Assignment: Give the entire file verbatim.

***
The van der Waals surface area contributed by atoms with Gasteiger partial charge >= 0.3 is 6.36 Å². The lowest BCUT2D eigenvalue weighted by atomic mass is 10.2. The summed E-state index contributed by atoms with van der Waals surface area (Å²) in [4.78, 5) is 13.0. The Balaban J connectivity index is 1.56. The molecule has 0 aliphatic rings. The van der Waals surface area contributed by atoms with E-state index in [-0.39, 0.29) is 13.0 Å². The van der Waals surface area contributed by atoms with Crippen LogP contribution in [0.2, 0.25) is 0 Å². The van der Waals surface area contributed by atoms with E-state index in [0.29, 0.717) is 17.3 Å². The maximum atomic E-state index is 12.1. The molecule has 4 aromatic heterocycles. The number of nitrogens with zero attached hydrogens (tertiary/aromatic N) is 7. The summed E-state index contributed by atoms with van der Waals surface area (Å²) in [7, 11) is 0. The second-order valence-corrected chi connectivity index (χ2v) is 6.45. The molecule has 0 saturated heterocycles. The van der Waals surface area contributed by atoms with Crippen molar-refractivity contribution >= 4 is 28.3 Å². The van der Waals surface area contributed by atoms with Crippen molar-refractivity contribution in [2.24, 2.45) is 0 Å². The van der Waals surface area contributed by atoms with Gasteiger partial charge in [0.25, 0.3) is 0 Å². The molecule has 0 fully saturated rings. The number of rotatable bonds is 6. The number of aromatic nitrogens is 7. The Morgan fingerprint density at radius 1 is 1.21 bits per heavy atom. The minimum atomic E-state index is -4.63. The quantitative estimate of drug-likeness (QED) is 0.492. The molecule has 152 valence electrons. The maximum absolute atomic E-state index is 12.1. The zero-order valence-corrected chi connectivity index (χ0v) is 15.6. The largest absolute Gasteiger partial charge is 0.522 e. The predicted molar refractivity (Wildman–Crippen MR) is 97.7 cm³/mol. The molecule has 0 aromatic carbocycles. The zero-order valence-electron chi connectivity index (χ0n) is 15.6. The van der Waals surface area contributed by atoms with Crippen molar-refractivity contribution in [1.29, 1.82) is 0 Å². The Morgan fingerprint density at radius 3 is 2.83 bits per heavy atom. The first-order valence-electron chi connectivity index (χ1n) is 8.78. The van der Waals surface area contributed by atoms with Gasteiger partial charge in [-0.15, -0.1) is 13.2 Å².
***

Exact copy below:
The van der Waals surface area contributed by atoms with Gasteiger partial charge >= 0.3 is 6.36 Å². The lowest BCUT2D eigenvalue weighted by atomic mass is 10.2. The summed E-state index contributed by atoms with van der Waals surface area (Å²) in [4.78, 5) is 13.0. The Balaban J connectivity index is 1.56. The molecule has 0 aliphatic rings. The van der Waals surface area contributed by atoms with E-state index in [-0.39, 0.29) is 13.0 Å². The van der Waals surface area contributed by atoms with Crippen LogP contribution in [0.2, 0.25) is 0 Å². The van der Waals surface area contributed by atoms with E-state index in [0.29, 0.717) is 17.3 Å². The maximum atomic E-state index is 12.1. The molecule has 4 aromatic heterocycles. The number of nitrogens with zero attached hydrogens (tertiary/aromatic N) is 7. The summed E-state index contributed by atoms with van der Waals surface area (Å²) in [7, 11) is 0. The second-order valence-corrected chi connectivity index (χ2v) is 6.45. The molecule has 0 saturated heterocycles. The van der Waals surface area contributed by atoms with Crippen molar-refractivity contribution >= 4 is 28.3 Å². The van der Waals surface area contributed by atoms with Crippen molar-refractivity contribution in [2.24, 2.45) is 0 Å². The van der Waals surface area contributed by atoms with Gasteiger partial charge in [0.25, 0.3) is 0 Å². The molecule has 0 fully saturated rings. The number of rotatable bonds is 6. The number of aromatic nitrogens is 7. The Morgan fingerprint density at radius 1 is 1.21 bits per heavy atom. The minimum atomic E-state index is -4.63. The quantitative estimate of drug-likeness (QED) is 0.492. The molecule has 152 valence electrons. The maximum absolute atomic E-state index is 12.1. The zero-order valence-corrected chi connectivity index (χ0v) is 15.6. The largest absolute Gasteiger partial charge is 0.522 e. The predicted molar refractivity (Wildman–Crippen MR) is 97.7 cm³/mol. The molecule has 0 aromatic carbocycles. The zero-order valence-electron chi connectivity index (χ0n) is 15.6. The van der Waals surface area contributed by atoms with Crippen molar-refractivity contribution in [1.29, 1.82) is 0 Å². The Morgan fingerprint density at radius 3 is 2.83 bits per heavy atom. The first-order valence-electron chi connectivity index (χ1n) is 8.78. The van der Waals surface area contributed by atoms with Gasteiger partial charge in [-0.15, -0.1) is 13.2 Å².